E-mails After Work Hours Translates to Overtime Pay in Brazil
Answering e-mail from an employer after the workday ends qualifies for overtime pay in Brazil, as employers learn to manage the new mobile workplace.
Legislation in Brazil asserts company e-mails to workers equal direct orders from employers, according to the Associated Press reports. Labor attorneys say this makes it possible for workers answering e-mails after hours to ask for overtime pay.
The worker-friendly policy became part of the country's labor code after approval by Brazilian President Dilma Rousseff last month, and marks the latest measure to address the implications of an increasingly mobile workforce around the globe.
German companies like Volkswagen, in response to employees' growing connection to their mobile devices, are turning off after-hour e-mails to give workers a break.
The automaker, in an agreement with labor representatives, agreed to only allow their staff to receive e-mails starting a half-hour before work begins until half-hour after they finish, putting them in blackout mode the rest of the time to help establish a better work-life balance. The new rule only covers union workers, but not company board-level executives.
Telecommunications provider Deutsche Telekom also encourages workers to turn off their devices. The parent company of T-Mobile last year introduced a policy to reduce after-hours device messaging and promised management would not routinely call workers or expect them to read e-mails after hours.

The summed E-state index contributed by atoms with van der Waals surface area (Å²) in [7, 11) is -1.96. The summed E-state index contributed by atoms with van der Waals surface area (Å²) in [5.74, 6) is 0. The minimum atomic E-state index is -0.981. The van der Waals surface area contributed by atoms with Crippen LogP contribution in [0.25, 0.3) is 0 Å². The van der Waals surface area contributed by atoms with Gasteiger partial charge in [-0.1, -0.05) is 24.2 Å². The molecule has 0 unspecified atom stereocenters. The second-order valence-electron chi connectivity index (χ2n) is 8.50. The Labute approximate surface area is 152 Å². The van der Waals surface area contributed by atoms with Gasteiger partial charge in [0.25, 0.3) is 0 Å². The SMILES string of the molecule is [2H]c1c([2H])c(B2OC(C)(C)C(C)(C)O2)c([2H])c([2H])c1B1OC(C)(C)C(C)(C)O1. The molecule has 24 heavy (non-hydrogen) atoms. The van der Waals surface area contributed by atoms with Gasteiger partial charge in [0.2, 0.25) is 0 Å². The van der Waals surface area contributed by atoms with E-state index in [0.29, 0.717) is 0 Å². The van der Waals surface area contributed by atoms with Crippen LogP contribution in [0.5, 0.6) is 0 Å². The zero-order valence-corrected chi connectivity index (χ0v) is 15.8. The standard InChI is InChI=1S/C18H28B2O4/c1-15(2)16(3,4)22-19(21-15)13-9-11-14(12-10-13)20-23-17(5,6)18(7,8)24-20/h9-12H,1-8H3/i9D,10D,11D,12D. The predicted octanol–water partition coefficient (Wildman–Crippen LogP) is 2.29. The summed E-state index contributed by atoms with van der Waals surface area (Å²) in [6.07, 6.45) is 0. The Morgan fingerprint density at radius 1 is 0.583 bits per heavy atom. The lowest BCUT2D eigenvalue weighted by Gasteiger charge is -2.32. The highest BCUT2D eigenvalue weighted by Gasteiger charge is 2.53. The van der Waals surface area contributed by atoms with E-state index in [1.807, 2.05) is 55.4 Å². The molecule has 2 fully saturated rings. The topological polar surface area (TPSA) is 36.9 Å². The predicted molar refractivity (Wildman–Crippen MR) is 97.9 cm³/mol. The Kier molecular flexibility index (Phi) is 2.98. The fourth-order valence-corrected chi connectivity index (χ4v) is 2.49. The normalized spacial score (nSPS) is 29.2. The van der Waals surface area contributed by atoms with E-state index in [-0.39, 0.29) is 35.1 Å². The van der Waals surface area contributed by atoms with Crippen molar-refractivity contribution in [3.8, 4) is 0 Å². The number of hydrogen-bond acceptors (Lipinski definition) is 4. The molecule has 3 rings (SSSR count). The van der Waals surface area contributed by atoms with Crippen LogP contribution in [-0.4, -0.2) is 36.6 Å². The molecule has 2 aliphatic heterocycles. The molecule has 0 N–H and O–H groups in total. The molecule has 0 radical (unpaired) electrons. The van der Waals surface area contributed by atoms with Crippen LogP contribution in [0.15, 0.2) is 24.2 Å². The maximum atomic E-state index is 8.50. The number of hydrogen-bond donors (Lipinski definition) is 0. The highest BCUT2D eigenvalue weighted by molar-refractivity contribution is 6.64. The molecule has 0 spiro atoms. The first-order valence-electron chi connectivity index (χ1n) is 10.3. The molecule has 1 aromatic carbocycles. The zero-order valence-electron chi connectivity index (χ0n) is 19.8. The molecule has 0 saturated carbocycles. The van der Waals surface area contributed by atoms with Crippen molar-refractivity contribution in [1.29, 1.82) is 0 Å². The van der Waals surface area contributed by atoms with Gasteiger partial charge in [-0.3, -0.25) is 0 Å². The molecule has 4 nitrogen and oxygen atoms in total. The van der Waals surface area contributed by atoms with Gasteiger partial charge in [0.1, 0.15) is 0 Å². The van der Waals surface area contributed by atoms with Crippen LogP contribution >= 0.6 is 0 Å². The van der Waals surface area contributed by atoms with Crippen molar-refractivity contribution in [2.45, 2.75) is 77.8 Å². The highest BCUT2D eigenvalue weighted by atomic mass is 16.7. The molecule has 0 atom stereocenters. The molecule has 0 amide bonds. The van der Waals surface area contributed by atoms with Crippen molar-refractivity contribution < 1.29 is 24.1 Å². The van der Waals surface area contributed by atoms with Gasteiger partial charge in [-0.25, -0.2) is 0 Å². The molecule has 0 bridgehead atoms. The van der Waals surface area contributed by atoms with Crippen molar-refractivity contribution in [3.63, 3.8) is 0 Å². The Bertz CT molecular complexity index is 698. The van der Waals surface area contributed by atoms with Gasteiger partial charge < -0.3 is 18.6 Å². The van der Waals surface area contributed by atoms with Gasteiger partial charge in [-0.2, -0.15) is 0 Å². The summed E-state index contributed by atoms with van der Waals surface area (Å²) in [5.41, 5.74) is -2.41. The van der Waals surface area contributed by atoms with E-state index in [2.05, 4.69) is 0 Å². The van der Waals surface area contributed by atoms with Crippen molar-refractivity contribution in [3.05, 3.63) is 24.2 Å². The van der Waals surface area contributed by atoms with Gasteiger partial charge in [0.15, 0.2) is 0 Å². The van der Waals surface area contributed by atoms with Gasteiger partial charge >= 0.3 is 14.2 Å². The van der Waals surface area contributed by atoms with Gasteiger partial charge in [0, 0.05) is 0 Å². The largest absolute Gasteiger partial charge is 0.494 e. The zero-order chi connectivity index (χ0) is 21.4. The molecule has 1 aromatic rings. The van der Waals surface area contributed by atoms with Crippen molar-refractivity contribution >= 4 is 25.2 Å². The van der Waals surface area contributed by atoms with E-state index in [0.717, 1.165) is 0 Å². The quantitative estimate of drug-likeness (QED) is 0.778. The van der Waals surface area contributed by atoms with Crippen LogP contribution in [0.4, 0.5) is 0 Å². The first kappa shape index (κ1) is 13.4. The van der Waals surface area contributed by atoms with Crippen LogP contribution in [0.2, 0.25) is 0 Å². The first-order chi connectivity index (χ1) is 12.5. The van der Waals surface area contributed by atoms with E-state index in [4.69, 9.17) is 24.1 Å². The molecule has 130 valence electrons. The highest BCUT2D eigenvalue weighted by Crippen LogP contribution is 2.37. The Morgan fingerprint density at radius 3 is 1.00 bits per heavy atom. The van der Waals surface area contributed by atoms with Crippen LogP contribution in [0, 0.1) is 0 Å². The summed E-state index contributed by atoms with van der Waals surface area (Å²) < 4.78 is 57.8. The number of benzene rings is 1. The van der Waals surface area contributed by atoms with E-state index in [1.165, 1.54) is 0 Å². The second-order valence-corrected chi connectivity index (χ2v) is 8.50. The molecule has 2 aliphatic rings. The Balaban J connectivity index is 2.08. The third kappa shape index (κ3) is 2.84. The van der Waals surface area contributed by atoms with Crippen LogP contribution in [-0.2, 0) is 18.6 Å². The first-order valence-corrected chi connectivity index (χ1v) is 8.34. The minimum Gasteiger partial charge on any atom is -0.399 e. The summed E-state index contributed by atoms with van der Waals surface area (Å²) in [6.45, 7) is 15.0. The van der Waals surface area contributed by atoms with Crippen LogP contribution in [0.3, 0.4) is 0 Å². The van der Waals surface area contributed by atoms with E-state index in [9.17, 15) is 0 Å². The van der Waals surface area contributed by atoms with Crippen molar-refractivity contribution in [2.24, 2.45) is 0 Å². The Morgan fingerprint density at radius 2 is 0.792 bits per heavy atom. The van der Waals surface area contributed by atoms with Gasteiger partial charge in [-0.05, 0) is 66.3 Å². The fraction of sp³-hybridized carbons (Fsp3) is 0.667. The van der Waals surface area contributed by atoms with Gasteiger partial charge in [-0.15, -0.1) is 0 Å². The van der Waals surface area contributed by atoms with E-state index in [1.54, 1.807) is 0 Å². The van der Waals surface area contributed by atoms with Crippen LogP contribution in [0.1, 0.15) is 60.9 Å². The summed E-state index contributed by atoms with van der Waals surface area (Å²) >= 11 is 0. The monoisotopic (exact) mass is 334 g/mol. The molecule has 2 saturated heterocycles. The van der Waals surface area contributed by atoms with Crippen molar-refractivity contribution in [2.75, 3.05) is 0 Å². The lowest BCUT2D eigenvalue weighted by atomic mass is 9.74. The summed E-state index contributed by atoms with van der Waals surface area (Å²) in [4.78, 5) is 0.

Other companies and countries are likely to continue to adopt similar measures in light of the expanding array of working functions smartphones manage. People are increasingly addicted to checking their smartphones, accessing them throughout the day, according to a report in the journal "Personal and Ubiquitous Computing."
Without rules such as Volkswagen's, workers may not understand how to separate work from play, putting them, in essence, on call 24-hours a day, a trend that could lead to worker burnout.
In Germany, labor representatives blame burnout for about 10 million sick days nationally a year, providing an incentive for employers to limit the amount of time employees spend responding to e-mails on weekends and during vacations.
Right now, Brazilian workers may be the envy of the working world, but as more companies move to alleviate tired workers to increase productivity, others may follow suit.
Not really, in fact, they're far from being the envies. The payment / hour there is utter derp.
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